Too much protein? - Havanese Forum : Havanese Forums
 
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post #1 of 8 (permalink) Old 04-01-2011, 11:50 AM Thread Starter
Debbie B.
 
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Too much protein?

I have seen several posts where member's dogs had problems with too much protein in their diet. Right now, I feed Nature's Variety raw patties in the morning and Orijen at night. Both of these are high protein foods. Is this diet too high in protein?

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post #2 of 8 (permalink) Old 04-01-2011, 08:25 PM
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From what I understand, high protein diets on non-working dogs can cause problems if the dog has an underlying microvascular dysplasia (like mini-shunts) in the liver because high protein diets put more stress on the liver. Many Havanese that have this condition don't show symptoms on a lower protein diet, so owners often don't even know they have it, and they can lead normal, happy lives.

You can always get a bile acids blood test (blood drawn before and eating a meal) to check liver function if you are worried.

I am leery about diets higher than 24-26% protein for that reason alone -even with good bile acids tests.

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post #3 of 8 (permalink) Old 04-01-2011, 08:36 PM
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Quote:
Originally Posted by dbeech View Post
I have seen several posts where member's dogs had problems with too much protein in their diet. Right now, I feed Nature's Variety raw patties in the morning and Orijen at night. Both of these are high protein foods. Is this diet too high in protein?
Hi Deb , unless your dog has problems, there's no such thing as too much protein. Back in a sec with a couple of articles. here's one , by the way , I learned this from Sabine , she's studied it extensively. Years ago they thought you could give too much .
http://www.petmd.com/dog/nutrition/e...in_in_the_diet And here's another one. http://www.ehow.com/way_5591170_cani...tein-diet.html

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post #4 of 8 (permalink) Old 04-01-2011, 08:55 PM
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Here's Sabine's views on too much protein.? From a letter where I asked her. ...

There is no such thing as "too much protein".
http://www.dogfoodproject.com/index....e=protein_myth
Case in point, the NRC publication gives a "safe upper limit" for things like fat, vitamin A, vitamin D and some

other nutrients, but there is none listed for protein. Dogs are carnivorous animals with dentition and a

digestive tract that are best suited for eating meat, fat and bone. Carbohydrates can be digested, but only if

they are fed in a usable form - which means with their plant cell walls broken down already. Hand a dog a sheaf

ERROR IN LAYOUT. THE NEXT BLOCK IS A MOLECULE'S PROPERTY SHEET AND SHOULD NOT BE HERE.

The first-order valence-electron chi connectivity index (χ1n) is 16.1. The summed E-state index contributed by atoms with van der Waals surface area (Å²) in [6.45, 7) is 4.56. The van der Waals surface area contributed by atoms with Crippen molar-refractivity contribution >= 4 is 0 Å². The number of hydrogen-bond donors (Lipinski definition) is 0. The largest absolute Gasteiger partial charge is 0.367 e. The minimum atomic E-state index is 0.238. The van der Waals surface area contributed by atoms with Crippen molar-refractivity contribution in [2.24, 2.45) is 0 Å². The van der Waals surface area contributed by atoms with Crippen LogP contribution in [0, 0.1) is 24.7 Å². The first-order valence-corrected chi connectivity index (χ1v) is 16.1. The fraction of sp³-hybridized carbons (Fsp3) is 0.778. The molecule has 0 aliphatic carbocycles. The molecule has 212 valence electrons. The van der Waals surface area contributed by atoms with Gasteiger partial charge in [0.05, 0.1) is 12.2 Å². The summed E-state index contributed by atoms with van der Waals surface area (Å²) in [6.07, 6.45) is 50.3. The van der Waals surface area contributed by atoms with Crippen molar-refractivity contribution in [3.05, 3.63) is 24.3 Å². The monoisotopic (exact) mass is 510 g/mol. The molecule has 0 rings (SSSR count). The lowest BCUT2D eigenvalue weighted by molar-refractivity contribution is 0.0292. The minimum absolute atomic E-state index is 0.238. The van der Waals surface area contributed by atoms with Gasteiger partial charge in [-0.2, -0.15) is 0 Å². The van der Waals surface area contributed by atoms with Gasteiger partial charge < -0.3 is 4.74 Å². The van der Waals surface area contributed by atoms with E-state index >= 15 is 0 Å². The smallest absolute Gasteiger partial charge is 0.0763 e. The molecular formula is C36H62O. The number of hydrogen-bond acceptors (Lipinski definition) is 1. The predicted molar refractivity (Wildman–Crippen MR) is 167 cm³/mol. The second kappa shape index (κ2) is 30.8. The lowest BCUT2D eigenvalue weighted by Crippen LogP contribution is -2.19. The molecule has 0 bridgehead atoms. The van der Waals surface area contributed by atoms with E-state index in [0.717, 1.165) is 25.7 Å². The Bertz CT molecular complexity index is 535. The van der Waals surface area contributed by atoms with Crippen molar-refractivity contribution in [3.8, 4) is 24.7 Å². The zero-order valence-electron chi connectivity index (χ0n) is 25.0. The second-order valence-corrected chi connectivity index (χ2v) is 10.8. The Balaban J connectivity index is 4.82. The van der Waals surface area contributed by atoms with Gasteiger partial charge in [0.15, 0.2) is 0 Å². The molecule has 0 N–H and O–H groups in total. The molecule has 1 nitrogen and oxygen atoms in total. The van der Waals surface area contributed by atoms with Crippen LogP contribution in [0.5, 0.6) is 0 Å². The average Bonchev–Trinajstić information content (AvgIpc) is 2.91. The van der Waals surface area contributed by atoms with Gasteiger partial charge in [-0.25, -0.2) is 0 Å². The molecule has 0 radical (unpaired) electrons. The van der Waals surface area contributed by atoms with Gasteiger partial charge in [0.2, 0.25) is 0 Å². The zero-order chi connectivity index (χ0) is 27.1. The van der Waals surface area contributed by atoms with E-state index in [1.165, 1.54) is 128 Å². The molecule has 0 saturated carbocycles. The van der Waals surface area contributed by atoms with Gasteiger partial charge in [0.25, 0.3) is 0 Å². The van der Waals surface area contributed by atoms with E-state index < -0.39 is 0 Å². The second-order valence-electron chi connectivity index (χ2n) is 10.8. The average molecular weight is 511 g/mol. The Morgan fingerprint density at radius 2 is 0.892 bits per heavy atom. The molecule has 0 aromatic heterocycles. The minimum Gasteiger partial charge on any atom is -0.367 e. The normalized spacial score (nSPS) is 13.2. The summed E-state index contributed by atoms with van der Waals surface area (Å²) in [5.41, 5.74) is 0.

of grain or a sack of raw potatoes and he couldn't get much nutrition out of that. Cook them and they become

digestible. What are examples when a dog should not have too much protein. ? There are very few actually.

One thing that comes to mind immediately is a dog where kidney failure has progressed to the point where the dog

is actually uremic, generally meaning lab work shows BUN over 80 mg/dl and creatinine over 4.0 mg/dl. This is

where it actually makes sense to restrict protein to reduce the work load of the kidneys. I have attached a file

that you might find of interest in regards to protein and kidney disease - mainly because most vets still follow

long outdated information.

The other is chronic pancreatitis, because it's not only the fat content of the diet that stimulates the

pancreas, protein also does."

Deb the only thing to concern yourself with protein in the quality not quantity. Check out her link at Better dog care.

Dave and Molly
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Last edited by davetgabby; 04-01-2011 at 09:25 PM.
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post #5 of 8 (permalink) Old 04-01-2011, 09:25 PM
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I think each and every dog is different. just like people.




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post #6 of 8 (permalink) Old 04-01-2011, 09:27 PM
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you're right there Missy.

Dave and Molly
Ian Dunbar was awarded the Outstanding Achievement Award from I.P.D.T.A. Here's a picture of me accepting the award on his behalf.
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post #7 of 8 (permalink) Old 04-01-2011, 09:40 PM
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Even with older dogs, years ago they recommended reducing protein. And many vets are still not up to date on the latest studies, as I found out a few weeks ago. Here's an article on this. http://www.ehow.com/facts_6011643_ol...ein-foods.html

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Ian Dunbar was awarded the Outstanding Achievement Award from I.P.D.T.A. Here's a picture of me accepting the award on his behalf.
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post #8 of 8 (permalink) Old 04-02-2011, 01:59 PM Thread Starter
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Thanks, Dave for all the really good information. You are such a great resource for the forum. I feel much better about their diet now.

Debbie and Riley
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